If you had to guess the world’s most famous religious licensing icon, who would you pick? The Pope? Jesus? Maybe the Dalai Lama? Not so, say sports fans and marketers alike: Loyola University’s Sister Jean may take the cake.
In the span of just a few weeks, the 98-year-old nun has gone from local to international stardom for her role as the team chaplain for the Loyola men’s basketball team. The Loyola Ramblers have emerged as the biggest underdogs in college basketball, pulling off upset after upset through the NCAA’s March Madness to wind up in the Final Four for the first time since 1963.
In the meantime, Sister Jean has emerged as a cultural icon, and with that celebrity comes specks of gold: she’s given her blessing (wink) for Loyola to use her image for marketing and sales. That means socks, bobbleheads, and a lot of T-shirts — at least 25 variations being sold by Loyola University’s campus bookstore right now.
Sister Jean lives on Loyola’s campus in the San Francisco Residence Hall, and students — not just basketball players — often chat-up the nun around Rogers Park.
“Last year, I saw her during finals,” Paulette Hausner, a student at Loyola, “and she said, ‘oh hi! How are you? How are your finals going?” When Hausner replied that she was nervous, Sister Jean said: “You know what? You’re going to do fine. I know you will.”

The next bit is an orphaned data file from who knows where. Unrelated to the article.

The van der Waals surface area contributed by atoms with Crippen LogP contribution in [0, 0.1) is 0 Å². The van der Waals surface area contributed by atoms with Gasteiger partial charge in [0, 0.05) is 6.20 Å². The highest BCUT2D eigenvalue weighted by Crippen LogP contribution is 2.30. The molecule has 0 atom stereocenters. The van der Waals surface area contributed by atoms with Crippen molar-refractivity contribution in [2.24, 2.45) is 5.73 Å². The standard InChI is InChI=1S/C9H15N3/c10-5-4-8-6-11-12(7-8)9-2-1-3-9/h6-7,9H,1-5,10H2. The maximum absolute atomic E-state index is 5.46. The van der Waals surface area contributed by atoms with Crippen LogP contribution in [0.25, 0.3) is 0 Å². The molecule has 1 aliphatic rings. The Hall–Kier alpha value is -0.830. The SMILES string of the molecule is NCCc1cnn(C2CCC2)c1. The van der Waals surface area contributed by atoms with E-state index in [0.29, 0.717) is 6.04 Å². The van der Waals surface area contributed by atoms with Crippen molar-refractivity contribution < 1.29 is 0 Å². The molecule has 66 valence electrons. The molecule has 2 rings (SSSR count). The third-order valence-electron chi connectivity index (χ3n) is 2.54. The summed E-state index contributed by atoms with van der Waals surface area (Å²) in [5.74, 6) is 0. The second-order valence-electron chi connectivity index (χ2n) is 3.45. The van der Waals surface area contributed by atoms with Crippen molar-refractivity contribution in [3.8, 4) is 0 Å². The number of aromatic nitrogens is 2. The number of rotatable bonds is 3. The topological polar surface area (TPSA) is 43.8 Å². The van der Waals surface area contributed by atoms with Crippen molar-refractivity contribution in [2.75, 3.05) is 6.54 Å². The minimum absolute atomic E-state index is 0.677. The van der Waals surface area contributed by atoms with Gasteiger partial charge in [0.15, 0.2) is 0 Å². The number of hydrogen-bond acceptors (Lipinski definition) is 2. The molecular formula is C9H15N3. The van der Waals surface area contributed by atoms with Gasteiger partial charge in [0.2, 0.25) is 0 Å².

Loyola students and basketball nuts aren’t the only ones cheering on Sister Jean this March Madness. Sister Monica Seelman, another Rogers Park resident, belongs to the same religious order as the basketball chaplain and coaching assistant: the Sisters of Charity of the Blessed Virgin Mary.
Sister Monica was also a student of Sister Jean’s when she taught at Mundelein College before arriving at Loyola. Now, although Sister Monica is retired, she told NBC 5 Sister Jean’s story is a lesson for anyone who thinks that age is anything except a number.
“One thing she personifies is that, even though we’re older, Sister Monica said, “we’re still interested in working with people and helping, fighting for justice and education. Sister Jean taught us that too.”
The money made in Sister Jean-related sales will not line the nun’s pockets — instead, it’ll mostly go back to the school with a few percent set aside for the Sisters of Charity.